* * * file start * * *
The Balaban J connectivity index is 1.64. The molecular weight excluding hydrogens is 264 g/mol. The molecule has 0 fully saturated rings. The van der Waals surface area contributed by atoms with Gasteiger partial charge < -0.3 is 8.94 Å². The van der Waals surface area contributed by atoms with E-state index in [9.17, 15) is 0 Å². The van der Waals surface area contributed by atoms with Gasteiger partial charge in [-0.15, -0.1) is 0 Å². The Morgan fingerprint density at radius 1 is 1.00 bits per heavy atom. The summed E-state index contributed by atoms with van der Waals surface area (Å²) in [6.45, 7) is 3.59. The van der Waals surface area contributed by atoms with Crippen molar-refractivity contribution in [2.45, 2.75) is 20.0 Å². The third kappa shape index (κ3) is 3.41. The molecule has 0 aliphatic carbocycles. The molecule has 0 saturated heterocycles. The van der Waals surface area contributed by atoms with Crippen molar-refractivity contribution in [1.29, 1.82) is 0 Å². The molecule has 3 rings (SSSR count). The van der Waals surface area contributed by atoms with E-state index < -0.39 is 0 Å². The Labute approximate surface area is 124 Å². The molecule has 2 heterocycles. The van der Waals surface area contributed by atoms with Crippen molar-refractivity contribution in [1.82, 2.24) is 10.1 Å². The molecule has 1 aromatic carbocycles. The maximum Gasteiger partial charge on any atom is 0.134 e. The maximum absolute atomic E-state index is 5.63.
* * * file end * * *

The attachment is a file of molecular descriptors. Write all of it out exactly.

The Balaban J connectivity index is 1.64. The molecular weight excluding hydrogens is 264 g/mol. The molecule has 0 fully saturated rings. The van der Waals surface area contributed by atoms with Gasteiger partial charge < -0.3 is 8.94 Å². The van der Waals surface area contributed by atoms with E-state index in [9.17, 15) is 0 Å². The van der Waals surface area contributed by atoms with Gasteiger partial charge in [-0.15, -0.1) is 0 Å². The Morgan fingerprint density at radius 1 is 1.00 bits per heavy atom. The summed E-state index contributed by atoms with van der Waals surface area (Å²) in [6.45, 7) is 3.59. The van der Waals surface area contributed by atoms with Crippen molar-refractivity contribution in [2.45, 2.75) is 20.0 Å². The third kappa shape index (κ3) is 3.41. The molecule has 0 aliphatic carbocycles. The molecule has 0 saturated heterocycles. The van der Waals surface area contributed by atoms with Crippen molar-refractivity contribution in [1.29, 1.82) is 0 Å². The molecule has 3 rings (SSSR count). The van der Waals surface area contributed by atoms with E-state index < -0.39 is 0 Å². The Labute approximate surface area is 124 Å². The molecule has 2 heterocycles. The van der Waals surface area contributed by atoms with Crippen molar-refractivity contribution in [1.82, 2.24) is 10.1 Å². The molecule has 1 aromatic carbocycles. The maximum Gasteiger partial charge on any atom is 0.134 e. The maximum absolute atomic E-state index is 5.63.